11/02/2015

Dissemination workshop in Oslo 11-12/2

Workshop in Oslo
Workshop in Oslo

The EU funded FP7 project ALTERNATIVE invited Nordic professionals within different fields expected to be interested and to be relevant for discussions and feed-back in the frame of a Nordic workshop on the restorative handling of conflicts in intercultural contexts.

In autumn 2014, NOVA invited more than 40 Nordic professionals from National security sectors, mediation organizations, municipal level, intercultural organizations and other NGO’s, researchers – international, national and local level. Common issues: intercultural dialogue, safety, security, inclusion and local sustainable development. Unfortunately we had very few responses, so we decided to postpone it for February 2015 with a new and more targeted invitation.

This resulted in a list of 22 interested, ending up with 14 participants representing the Police, the Red Cross Street Mediation, The Norwegian Mediation Service at ministerial and local levels, students for human rights and multiculturalism, the student priest-service, the student ombudsservice and NOVA. There were also three Norwegian researchers who first had accepted the invitation, who had to cancel last minute. In addition there were five persons from the practice field of restorative justice and security from other European countries that wanted to come, but who could not find financial support traveling to Norway. In spite of a smaller group than expected, we had two highly participatory days of workshop, presenting preliminary findings from ALTERNATIVE and discussing the implications for the participants´ own practice- and research-fields.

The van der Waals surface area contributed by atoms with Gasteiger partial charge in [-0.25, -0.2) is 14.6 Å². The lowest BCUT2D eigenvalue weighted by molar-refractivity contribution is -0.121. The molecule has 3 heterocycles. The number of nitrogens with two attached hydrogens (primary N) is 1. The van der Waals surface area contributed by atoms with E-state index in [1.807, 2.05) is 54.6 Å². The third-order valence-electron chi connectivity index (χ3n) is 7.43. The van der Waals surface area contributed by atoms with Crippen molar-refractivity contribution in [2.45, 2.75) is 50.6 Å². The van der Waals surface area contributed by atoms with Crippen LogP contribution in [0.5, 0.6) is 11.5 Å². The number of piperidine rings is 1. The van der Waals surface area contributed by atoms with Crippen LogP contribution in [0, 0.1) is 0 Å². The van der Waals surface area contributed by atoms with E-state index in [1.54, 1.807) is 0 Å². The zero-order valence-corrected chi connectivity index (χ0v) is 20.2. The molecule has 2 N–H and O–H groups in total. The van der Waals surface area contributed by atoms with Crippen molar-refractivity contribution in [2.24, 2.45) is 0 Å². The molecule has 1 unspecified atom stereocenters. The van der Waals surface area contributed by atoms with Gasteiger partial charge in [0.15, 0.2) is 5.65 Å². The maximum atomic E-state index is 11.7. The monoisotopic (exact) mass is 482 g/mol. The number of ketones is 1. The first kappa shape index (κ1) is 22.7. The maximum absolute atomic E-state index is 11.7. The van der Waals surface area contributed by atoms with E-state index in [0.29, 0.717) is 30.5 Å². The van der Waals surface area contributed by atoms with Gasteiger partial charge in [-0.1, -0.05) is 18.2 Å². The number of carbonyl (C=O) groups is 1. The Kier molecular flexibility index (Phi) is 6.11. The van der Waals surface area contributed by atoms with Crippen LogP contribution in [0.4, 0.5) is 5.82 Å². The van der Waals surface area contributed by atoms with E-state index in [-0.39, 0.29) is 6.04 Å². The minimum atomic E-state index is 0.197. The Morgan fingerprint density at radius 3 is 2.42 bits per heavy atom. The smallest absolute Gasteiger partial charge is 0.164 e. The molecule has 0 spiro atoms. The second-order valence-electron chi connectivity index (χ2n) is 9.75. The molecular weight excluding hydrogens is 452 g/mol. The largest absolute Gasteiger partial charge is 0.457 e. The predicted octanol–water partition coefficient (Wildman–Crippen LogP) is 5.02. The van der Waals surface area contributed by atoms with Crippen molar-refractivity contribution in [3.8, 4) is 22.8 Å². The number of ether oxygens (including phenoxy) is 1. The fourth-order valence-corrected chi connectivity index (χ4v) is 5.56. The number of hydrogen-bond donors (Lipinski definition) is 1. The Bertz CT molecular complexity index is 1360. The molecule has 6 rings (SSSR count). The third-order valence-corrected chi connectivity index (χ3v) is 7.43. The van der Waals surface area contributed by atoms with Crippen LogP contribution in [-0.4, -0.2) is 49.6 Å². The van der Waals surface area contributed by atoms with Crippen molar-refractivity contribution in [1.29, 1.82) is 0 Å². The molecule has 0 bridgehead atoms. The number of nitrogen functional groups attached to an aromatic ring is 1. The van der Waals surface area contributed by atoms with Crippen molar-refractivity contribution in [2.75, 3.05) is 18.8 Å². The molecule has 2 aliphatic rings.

Ida Hydle and Espen Marius Foss presented and organized discussions and summaries. There were presentations from Dr. Inge Vanfraechem, University of Leuven, and sociologist researcher Gabor Hera from the research institute FORESEE in Budapest. We will distribute this report from the workshop to the participants and relevant cooperating colleagues and institutions.

Presentations and discussions

Workshop in Oslo
Workshop in Oslo

Hydle, Vanfraechem, Hera and Foss presented the ongoing work and what we investigate in ALTERNATIVE:

The possibilities of restorative justice approaches for the peaceful handling of conflicts and coexistence in intercultural contexts in the Nordic countries and beyond. Under what circumstances and in which ways can mediation, conferences and peace circles contribute to security and safety in local settings?

We then gave an overview of the four action research sites and preliminary findings, including using film as a way of dissemination:

  • Hungary: Dialogue-work in conflicts between Roma and Non-Roma in a village close to Budapest
  • Serbia: The Victimology Society of Serbia and its work for the establishment of restoring communities struck by conflict lines between Serbs, Croats, Kosovo-Albanians, Christians and Muslims in the aftermath of the war.
  •  Northern Ireland: Needed tools for restorative actions in the new conflicts between different community groups, Protestants and Catholics, new and old immigrant groups, paramilitary groups, local authorities. Experiences from Belfast and Londonderry in the aftermath of the war (“The Troubles”).
  • Vienna: Cooperation between local mediation organisations on a city level in the handling of conflicts between different immigrant groups and the Viennese population.
  • From Norway we also presented the Red Cross Street mediation work, which is used as a comparative base in the project.

We also had several moderated discussions in groups and plenary on central security challenges and restorative practices as tools. The second day we had a summary on what we have learned and what critical questions have surfaced, including a brainstorm on the participants´ own wishes for projects, knowledge and research in the area of restorative justice and security issues.